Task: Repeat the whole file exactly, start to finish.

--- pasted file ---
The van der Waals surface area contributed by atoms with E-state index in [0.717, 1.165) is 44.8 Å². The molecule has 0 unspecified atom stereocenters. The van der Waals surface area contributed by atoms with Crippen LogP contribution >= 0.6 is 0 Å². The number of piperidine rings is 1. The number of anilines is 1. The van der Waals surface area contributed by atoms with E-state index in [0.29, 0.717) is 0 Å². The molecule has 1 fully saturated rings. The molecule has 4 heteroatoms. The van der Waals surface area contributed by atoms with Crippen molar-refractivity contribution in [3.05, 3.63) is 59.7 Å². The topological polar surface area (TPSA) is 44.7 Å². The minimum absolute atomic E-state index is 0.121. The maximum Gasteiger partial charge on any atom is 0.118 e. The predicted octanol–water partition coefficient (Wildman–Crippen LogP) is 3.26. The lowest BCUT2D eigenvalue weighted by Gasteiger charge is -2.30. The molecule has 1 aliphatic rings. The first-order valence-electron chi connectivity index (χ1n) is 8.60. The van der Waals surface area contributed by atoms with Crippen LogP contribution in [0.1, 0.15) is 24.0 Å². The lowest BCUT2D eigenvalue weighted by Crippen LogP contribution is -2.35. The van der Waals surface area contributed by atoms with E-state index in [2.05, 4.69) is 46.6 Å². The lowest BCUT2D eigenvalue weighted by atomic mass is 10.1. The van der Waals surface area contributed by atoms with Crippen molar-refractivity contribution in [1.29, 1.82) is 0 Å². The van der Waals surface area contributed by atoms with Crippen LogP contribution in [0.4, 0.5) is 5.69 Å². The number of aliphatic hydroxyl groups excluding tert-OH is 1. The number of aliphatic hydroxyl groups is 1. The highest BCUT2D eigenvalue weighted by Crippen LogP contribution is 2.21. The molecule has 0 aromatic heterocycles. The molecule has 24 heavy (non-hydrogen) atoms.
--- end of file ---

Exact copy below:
The van der Waals surface area contributed by atoms with E-state index in [0.717, 1.165) is 44.8 Å². The molecule has 0 unspecified atom stereocenters. The van der Waals surface area contributed by atoms with Crippen LogP contribution >= 0.6 is 0 Å². The number of piperidine rings is 1. The number of anilines is 1. The van der Waals surface area contributed by atoms with E-state index in [0.29, 0.717) is 0 Å². The molecule has 1 fully saturated rings. The molecule has 4 heteroatoms. The van der Waals surface area contributed by atoms with Crippen molar-refractivity contribution in [3.05, 3.63) is 59.7 Å². The topological polar surface area (TPSA) is 44.7 Å². The minimum absolute atomic E-state index is 0.121. The maximum Gasteiger partial charge on any atom is 0.118 e. The predicted octanol–water partition coefficient (Wildman–Crippen LogP) is 3.26. The lowest BCUT2D eigenvalue weighted by Gasteiger charge is -2.30. The molecule has 1 aliphatic rings. The first-order valence-electron chi connectivity index (χ1n) is 8.60. The van der Waals surface area contributed by atoms with Crippen LogP contribution in [0.1, 0.15) is 24.0 Å². The lowest BCUT2D eigenvalue weighted by Crippen LogP contribution is -2.35. The van der Waals surface area contributed by atoms with E-state index in [2.05, 4.69) is 46.6 Å². The lowest BCUT2D eigenvalue weighted by atomic mass is 10.1. The van der Waals surface area contributed by atoms with Crippen molar-refractivity contribution in [1.29, 1.82) is 0 Å². The van der Waals surface area contributed by atoms with Crippen LogP contribution in [0.4, 0.5) is 5.69 Å². The number of aliphatic hydroxyl groups excluding tert-OH is 1. The number of aliphatic hydroxyl groups is 1. The highest BCUT2D eigenvalue weighted by Crippen LogP contribution is 2.21. The molecule has 0 aromatic heterocycles. The molecule has 24 heavy (non-hydrogen) atoms.